My Mother Came Home Today

My mother came home today.

Her journey was anything but easy,

Anything but happy,

Her body, anything but healthy,

And I longed to cradle her

As I believe she must have

Done to me

At some time in our lives.


My mother came home today.

Asleep in a refrigerator cold cradle,

No ruffled pillow for her head,

No hand-knitted baby blanket

To warm her bones,

The only rattling

The rocking back and forth

Of a brittle body.


My mother came home today.

She sits silently at her antique desk

And counts the green and yellow feathers

She saved

From each in a long line of parakeets

All named “Beauty.”

One feather falls behind the oak

Drop leaf desk,

But I haven’t the heart

To pick it up and put it

Where it will be

Out of sight.


My mother is home with me now.

She straightens the burgundy taffeta skirt

Of the antique boudoir doll

We called “Miss Kitty”

Because of the same black beauty mark

On her and Amanda Blake.

Our hands stumble silently into one another

And my eyes begin to blur.


My mother is home with me now.

She stands silently beside me in the kitchen

Inhaling the savory smells of freshly made

Spaghetti sauce;

Her famous spaghetti sauce,

With the “secret” ingredient, cinnamon.

At night, she tiptoes into my room

And kisses me goodnight.


Winning submission: Rhode Island State Poet 1992

The Bond

I send you on your way

With my love and a kiss,

Cupping your tender young face

In my hands.

No matter what I do,

You’re always missed

And I find myself

Waiting for your return.


I worry about you needlessly,

My fear of losing you too great.

I never learn the lesson

I profess to teach,

Often failing to practice

What I preach.


And then you’re in the door

And into my arms

A burst of life, a shout of joy,

Your smiling dirty face

Reflects the bond we share.

The love between

A mother and her child.


Published: Rainbows & Roses, 1988

Santuario Giallo Part IV

They spoke on the phone as often as they could, their parents always nearby, always listening.  Their conversations were benign but their parents suspected there might be more to them.  One evening, several years ago, when Giovanni’s father’s disability prevented him from making the Christmas Eve drive, Isabella and her family had come to them.  They brought all sorts of goodies-panettone, biscotti, café, zucchero, all things families brought each other on special occasions, and also for funerals, except for the panettone-that was a Christmas cake.

And so, after the day was done and Isabella had sat there the whole time worrying about Giovanni, they departed for home.  Isabella rang immediately to the phone.  There was no answer.  Although they traveled in different circles, there was a custom in Naples that had not yet died: the posting of someone’s death on large pieces of paper glued to anything that even remotely resembled a pole.  The next day, when Isabella’s mother went to buy some fruit and vegetables, she stopped dead in her tracks.  There was just such a posting announcing the death of Giovanni’s father.  She was grief stricken.  She didn’t know what to do.  She would have to tell her daughter, but how.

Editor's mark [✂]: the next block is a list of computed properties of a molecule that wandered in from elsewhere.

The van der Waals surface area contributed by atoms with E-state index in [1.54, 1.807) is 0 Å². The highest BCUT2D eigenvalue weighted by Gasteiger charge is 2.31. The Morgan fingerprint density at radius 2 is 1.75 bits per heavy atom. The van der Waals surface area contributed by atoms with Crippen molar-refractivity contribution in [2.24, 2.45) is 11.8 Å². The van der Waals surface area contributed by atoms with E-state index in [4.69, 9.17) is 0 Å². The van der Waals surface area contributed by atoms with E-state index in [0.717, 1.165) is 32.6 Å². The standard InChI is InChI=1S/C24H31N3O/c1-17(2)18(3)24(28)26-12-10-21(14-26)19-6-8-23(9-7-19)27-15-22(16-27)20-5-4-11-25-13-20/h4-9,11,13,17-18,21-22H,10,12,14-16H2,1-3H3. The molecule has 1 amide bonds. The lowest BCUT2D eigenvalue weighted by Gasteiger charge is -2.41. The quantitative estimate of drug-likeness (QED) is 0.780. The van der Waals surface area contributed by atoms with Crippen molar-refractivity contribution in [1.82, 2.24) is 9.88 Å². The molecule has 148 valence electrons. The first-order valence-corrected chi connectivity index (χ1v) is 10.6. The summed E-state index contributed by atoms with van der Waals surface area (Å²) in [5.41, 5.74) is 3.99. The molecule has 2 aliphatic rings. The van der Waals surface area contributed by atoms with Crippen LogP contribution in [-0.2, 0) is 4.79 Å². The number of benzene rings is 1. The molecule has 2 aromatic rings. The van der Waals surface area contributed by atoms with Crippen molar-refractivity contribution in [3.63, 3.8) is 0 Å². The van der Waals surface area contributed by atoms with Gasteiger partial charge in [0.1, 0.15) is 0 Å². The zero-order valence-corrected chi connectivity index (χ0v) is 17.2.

When her mother returned home, the deed had been done.  Isabella’s father had just come in from town and had seen the announcement himself.  Isabella was sobbing in his arms, making him promise to take them to Giovanni’s house as soon as her mother returned.

It was a somber encounter.  Giovanni’s eyes were reddened from hours of crying and his mother fared no better.  As soon as he saw her, Giovanni fell into Isabella’s lap and cried yet again.  The death had not been unexpected, but true death is always unexpected.  He had not been well for a while and had almost completely lost the use of his dying leg.  But he had died in peace and, for this, his family was eternally indebted to the Madonna.  He had died in his sleep.

The young couple went outside, Isabella trying desperately to comfort her friend.  The bond they had been hiding from their parents now openly apparent.  There were too many people in the house for anyone to watch them and in the back by the garden, they exchanged their first real kiss.

And a yellow butterfly alighted on her hand.


Published July 2012 IDEA GEMS Magazines

Monte Vergine Part III (of (IV)


Both men embraced each other, exchanging kisses on both sides of the cheek.  They remembered the night of the Vigilia when Isabella’s father had given up his seat for Giovanni’s father.  They were as old friends now and Isabella’s mother insisted they join them for the meal and the special dessert of zeppole.


 At first, Giovanni was embarrassed by the offer, and even more so, by his father’s eager desire to accept.  They did not have spare coin to pay for such a treat and it did not seem like any sin was being committed in the accepting of such a gracious offer.  And then, there was always the zeppole.


 And so they dined together, and together with other families who had come to the mountain for whatever reason on this day.  They laughed too hard, the men nearly coming to tears, after several glasses of the recently-made wine.  Their cheeks were ruddy and red and the women watched their men with a cautious eye.  The children made friends after some initial awkward moments and then went off to walk around the church to the well-known butterfly sanctuary.


 It had happened by accident.  Years ago, monks had planted a special garden in the back of the hurch, all with the hope of enticing butterflies to come and aid in pollinating the beautiful flowers they had planted.  And their prayers were answered and, over the years, there were more and more butterflies each year.  And the flowers grew wildly but only in that small patch behind the church; they never strayed too far from the butterflies, each dependent upon the other, as a child is upon her mother.


 The men had decided to walk around to offset the alcohol’s effect and watched from a distance as their children chattered and laughed at something the other would say.  They looked at each other and smiled.  Too bad they lived too far from each other.  Too bad they were in different economic circles.  Too bad, just too bad.


 At the end of the day, the two families made their way down the mountain, Isabella’s father’s car the more stable of the two and therefore the one to lead.  At the bottom of the mountain, one went one way, and the other went the opposite way, hands and kisses waving wildly out half-open windows.